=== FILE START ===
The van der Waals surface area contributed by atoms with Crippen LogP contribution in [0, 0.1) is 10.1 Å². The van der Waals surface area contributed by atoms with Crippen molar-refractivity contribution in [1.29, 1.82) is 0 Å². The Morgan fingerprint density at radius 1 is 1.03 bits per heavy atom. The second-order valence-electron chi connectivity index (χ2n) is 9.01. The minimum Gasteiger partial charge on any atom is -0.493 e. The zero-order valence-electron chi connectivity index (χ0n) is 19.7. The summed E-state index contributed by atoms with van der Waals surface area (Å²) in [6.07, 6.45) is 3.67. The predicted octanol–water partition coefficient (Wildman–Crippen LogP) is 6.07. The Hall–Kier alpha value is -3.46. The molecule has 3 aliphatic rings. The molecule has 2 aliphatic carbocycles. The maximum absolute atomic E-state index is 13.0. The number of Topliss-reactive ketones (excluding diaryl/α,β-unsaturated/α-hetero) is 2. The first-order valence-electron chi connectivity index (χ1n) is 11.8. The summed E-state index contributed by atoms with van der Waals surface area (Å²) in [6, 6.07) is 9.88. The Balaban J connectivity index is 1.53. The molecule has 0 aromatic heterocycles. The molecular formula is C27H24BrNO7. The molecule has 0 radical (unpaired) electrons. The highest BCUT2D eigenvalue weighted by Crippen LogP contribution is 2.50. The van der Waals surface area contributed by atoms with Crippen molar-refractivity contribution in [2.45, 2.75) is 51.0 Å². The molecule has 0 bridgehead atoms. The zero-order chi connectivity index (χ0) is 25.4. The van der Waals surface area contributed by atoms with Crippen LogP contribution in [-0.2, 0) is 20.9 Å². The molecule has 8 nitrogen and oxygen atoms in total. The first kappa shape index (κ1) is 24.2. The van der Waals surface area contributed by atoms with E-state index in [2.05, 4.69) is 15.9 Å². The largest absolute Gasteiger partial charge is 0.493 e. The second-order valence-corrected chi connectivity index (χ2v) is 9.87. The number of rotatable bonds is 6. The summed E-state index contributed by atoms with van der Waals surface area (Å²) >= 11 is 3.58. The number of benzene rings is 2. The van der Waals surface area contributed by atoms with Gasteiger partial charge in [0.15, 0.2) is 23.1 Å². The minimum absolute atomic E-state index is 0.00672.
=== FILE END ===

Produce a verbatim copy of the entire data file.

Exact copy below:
The van der Waals surface area contributed by atoms with Crippen LogP contribution in [0, 0.1) is 10.1 Å². The van der Waals surface area contributed by atoms with Crippen molar-refractivity contribution in [1.29, 1.82) is 0 Å². The Morgan fingerprint density at radius 1 is 1.03 bits per heavy atom. The second-order valence-electron chi connectivity index (χ2n) is 9.01. The minimum Gasteiger partial charge on any atom is -0.493 e. The zero-order valence-electron chi connectivity index (χ0n) is 19.7. The summed E-state index contributed by atoms with van der Waals surface area (Å²) in [6.07, 6.45) is 3.67. The predicted octanol–water partition coefficient (Wildman–Crippen LogP) is 6.07. The Hall–Kier alpha value is -3.46. The molecule has 3 aliphatic rings. The molecule has 2 aliphatic carbocycles. The maximum absolute atomic E-state index is 13.0. The number of Topliss-reactive ketones (excluding diaryl/α,β-unsaturated/α-hetero) is 2. The first-order valence-electron chi connectivity index (χ1n) is 11.8. The summed E-state index contributed by atoms with van der Waals surface area (Å²) in [6, 6.07) is 9.88. The Balaban J connectivity index is 1.53. The molecule has 0 aromatic heterocycles. The molecular formula is C27H24BrNO7. The molecule has 0 radical (unpaired) electrons. The highest BCUT2D eigenvalue weighted by Crippen LogP contribution is 2.50. The van der Waals surface area contributed by atoms with Crippen molar-refractivity contribution in [2.45, 2.75) is 51.0 Å². The molecule has 0 bridgehead atoms. The zero-order chi connectivity index (χ0) is 25.4. The van der Waals surface area contributed by atoms with Crippen LogP contribution in [-0.2, 0) is 20.9 Å². The molecule has 8 nitrogen and oxygen atoms in total. The first kappa shape index (κ1) is 24.2. The van der Waals surface area contributed by atoms with E-state index in [2.05, 4.69) is 15.9 Å². The largest absolute Gasteiger partial charge is 0.493 e. The second-order valence-corrected chi connectivity index (χ2v) is 9.87. The number of rotatable bonds is 6. The summed E-state index contributed by atoms with van der Waals surface area (Å²) >= 11 is 3.58. The number of benzene rings is 2. The van der Waals surface area contributed by atoms with Gasteiger partial charge in [0.15, 0.2) is 23.1 Å². The minimum absolute atomic E-state index is 0.00672.